Question: Variant calling for MNP
0
gravatar for nilus1432
5.3 years ago by
nilus143230
Singapore
nilus143230 wrote:

Hi All, 

I would like to know is there any program for variant calling for multiple-nucleotide polymorphisms. For eg. detecting cases like, Reference = 'ATA', Sample = 'GTC'.

thanks a lot

snp rna-seq • 3.0k views
ADD COMMENTlink modified 5.3 years ago by Len Trigg1.5k • written 5.3 years ago by nilus143230
4
gravatar for Len Trigg
5.3 years ago by
Len Trigg1.5k
New Zealand
Len Trigg1.5k wrote:

RTG Core calls haplotypes such as this. In reply to rbagnall, the benefit of calling as haplotypes rather than as individual SNPs is that the variant caller is able combine the evidence across both sites rather than calling them independently (e.g. read evidence containing all of ATA, ATC, GTA, GTC looks like het A->G and het A->C when looking at the sites separately, but is completely bogus from a haplotype perspective).

Whether the output is represented as multi-base calls or is decomposed into smaller variants is orthogonal and largely personal opinion. Either way, with complex calls you are likely to encounter cases where variants may have multiple alternative, equivalent representations. Even decomposition tools don't get you to a canonical form for all cases, so haplotype-based variant comparison tools such as rtg vcfeval are critical for accurate comparison of complex variants.

ADD COMMENTlink modified 12 months ago by _r_am31k • written 5.3 years ago by Len Trigg1.5k

Thanks Len, that makes sense.

ADD REPLYlink written 5.3 years ago by rbagnall1.7k
2
gravatar for Daniel Swan
5.3 years ago by
Daniel Swan13k
Aberdeen, UK
Daniel Swan13k wrote:

Freebayes calls MNPs and complex polymorphisms as well as SNPs and indels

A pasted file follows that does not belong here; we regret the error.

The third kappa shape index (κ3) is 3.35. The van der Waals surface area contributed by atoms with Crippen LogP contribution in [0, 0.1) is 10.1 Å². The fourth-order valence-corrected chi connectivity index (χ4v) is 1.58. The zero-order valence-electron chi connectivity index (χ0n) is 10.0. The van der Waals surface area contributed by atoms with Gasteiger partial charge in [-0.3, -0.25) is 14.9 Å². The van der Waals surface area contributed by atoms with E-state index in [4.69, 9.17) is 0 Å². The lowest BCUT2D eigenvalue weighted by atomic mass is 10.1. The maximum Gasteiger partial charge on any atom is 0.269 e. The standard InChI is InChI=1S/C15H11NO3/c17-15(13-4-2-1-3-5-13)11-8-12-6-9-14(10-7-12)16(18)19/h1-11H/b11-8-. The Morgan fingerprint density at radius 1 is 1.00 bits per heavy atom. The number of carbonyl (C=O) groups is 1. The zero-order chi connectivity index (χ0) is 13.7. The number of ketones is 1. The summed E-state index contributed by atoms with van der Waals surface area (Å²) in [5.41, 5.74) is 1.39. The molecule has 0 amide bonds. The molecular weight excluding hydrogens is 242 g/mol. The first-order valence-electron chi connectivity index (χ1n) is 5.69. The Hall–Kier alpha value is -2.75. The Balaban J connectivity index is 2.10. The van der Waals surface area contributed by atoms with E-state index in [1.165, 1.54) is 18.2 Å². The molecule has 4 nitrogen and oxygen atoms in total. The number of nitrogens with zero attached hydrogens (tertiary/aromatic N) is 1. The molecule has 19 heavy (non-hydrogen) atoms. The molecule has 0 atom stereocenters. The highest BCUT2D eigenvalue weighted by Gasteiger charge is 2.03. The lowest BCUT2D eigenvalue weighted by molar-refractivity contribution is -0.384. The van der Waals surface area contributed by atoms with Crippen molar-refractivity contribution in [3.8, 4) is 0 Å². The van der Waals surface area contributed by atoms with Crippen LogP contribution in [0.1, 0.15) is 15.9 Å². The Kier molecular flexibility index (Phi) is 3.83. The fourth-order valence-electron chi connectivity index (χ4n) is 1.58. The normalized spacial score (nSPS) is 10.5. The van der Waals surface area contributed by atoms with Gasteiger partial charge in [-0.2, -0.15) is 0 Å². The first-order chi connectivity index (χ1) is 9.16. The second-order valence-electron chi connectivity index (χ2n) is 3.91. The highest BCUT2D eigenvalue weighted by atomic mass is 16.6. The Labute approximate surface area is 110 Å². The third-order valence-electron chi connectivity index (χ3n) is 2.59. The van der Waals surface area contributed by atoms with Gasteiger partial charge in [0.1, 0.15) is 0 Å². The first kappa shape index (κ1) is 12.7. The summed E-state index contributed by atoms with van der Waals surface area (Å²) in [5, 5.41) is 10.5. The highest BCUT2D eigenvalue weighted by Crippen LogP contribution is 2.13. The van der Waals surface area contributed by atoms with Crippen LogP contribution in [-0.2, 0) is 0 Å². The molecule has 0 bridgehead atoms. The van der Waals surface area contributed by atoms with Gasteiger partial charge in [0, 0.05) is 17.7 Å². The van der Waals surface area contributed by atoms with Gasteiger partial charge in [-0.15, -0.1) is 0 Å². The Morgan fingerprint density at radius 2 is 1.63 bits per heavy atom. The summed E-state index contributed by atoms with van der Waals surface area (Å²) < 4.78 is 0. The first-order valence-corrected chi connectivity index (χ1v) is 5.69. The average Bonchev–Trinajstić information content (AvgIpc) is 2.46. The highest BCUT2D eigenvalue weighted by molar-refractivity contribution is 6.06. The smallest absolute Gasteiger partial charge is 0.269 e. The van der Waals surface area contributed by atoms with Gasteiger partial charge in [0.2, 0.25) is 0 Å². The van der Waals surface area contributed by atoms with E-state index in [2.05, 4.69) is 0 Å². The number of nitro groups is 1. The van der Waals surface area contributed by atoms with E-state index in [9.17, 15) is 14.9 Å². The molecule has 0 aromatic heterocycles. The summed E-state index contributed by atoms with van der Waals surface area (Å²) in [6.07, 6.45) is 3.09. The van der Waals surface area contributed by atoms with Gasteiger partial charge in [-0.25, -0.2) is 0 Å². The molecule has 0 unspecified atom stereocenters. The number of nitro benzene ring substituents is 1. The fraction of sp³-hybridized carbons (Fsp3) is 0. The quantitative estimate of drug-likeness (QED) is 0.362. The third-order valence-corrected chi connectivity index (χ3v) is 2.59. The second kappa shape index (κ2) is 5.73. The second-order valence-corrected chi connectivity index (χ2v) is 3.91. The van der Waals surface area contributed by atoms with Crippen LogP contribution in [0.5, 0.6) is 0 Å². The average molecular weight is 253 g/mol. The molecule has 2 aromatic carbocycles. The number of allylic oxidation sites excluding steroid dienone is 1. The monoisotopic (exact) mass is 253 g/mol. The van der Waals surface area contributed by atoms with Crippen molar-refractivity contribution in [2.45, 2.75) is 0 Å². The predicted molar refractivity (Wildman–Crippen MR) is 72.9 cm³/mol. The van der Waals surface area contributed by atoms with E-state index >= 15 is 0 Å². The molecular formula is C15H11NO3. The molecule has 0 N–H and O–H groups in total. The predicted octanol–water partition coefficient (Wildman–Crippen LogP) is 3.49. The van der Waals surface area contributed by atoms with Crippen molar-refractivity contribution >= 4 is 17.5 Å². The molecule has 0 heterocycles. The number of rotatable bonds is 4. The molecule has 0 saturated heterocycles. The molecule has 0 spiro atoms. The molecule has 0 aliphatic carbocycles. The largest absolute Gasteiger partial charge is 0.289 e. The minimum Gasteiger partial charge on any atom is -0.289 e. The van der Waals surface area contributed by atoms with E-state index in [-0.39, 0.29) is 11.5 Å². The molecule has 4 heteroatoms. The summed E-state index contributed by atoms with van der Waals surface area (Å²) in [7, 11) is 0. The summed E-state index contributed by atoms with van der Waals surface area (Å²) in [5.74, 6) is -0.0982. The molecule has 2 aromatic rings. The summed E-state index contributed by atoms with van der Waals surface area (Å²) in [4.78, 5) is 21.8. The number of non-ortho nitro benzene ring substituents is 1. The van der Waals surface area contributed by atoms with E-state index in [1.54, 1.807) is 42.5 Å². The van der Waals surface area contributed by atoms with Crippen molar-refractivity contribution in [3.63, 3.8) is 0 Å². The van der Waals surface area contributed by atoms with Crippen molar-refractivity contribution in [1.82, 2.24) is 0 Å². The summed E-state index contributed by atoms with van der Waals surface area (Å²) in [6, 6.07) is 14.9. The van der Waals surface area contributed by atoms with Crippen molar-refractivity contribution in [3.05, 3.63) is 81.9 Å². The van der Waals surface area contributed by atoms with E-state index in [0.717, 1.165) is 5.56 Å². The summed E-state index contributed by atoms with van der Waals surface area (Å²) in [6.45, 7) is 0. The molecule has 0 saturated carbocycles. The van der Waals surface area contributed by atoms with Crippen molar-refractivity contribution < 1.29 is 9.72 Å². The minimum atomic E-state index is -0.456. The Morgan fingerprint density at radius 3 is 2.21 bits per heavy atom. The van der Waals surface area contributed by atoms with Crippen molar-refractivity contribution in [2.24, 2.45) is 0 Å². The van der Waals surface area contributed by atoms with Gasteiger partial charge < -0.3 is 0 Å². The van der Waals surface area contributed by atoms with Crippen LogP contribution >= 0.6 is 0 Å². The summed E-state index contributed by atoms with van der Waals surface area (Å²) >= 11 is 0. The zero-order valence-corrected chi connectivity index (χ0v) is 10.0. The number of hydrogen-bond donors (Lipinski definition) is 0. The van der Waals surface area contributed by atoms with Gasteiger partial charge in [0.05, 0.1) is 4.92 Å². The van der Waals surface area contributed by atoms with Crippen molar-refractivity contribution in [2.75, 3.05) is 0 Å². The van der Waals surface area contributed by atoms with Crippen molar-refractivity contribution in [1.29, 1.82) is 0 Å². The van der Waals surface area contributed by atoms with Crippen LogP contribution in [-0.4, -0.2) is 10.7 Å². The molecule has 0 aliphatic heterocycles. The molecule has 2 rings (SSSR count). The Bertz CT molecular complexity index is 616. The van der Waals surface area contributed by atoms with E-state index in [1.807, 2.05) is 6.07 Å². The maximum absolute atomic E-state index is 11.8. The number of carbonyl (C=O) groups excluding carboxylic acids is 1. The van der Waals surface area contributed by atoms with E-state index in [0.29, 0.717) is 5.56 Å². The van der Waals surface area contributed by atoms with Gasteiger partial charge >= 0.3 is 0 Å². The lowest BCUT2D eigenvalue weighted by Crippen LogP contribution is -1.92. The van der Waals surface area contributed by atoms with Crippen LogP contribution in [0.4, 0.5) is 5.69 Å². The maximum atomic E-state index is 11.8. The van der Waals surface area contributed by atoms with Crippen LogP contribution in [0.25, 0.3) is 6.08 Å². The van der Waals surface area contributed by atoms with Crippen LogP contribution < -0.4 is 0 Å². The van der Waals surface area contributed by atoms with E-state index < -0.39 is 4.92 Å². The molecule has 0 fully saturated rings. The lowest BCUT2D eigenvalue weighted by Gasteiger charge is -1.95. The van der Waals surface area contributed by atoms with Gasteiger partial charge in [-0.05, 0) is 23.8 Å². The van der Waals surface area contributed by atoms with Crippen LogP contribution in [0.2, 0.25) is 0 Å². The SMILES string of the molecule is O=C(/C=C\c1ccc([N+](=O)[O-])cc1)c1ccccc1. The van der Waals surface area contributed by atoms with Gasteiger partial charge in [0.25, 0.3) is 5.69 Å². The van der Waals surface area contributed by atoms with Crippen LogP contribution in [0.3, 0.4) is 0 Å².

ADD COMMENTlink written 5.3 years ago by Daniel Swan13k

I'm curious,

What is the benefit of calling a multiple-nucleotide polymorphism as shown in @nilus1432 question, rather than calling an A>G and an A>C single nucleotide variant? The latter are easier to annotate (missense, frequency in population controls etc...).

 

ADD REPLYlink written 5.3 years ago by rbagnall1.7k
1

Because you can annotate them correctly. Calling two adjacent SNPs and passing them to something like VEP will give you two different SNP effects, but if it's a genuine dinucleotide change within say a codon, you need to be able to assess the effect of their presence as a unit.

ADD REPLYlink written 5.3 years ago by Daniel Swan13k
1

Thanks Daniel,

Yes that's true and something I hadn't considered. I will have to see if VEP annotates such MNPs; it looks like SNPEff does. Also, the train of thought led me to this paper which describes the issue a bit more for anyone interested, though I haven't tried the described software:

http://www.biomedcentral.com/1471-2164/16/569

ADD REPLYlink written 5.3 years ago by rbagnall1.7k
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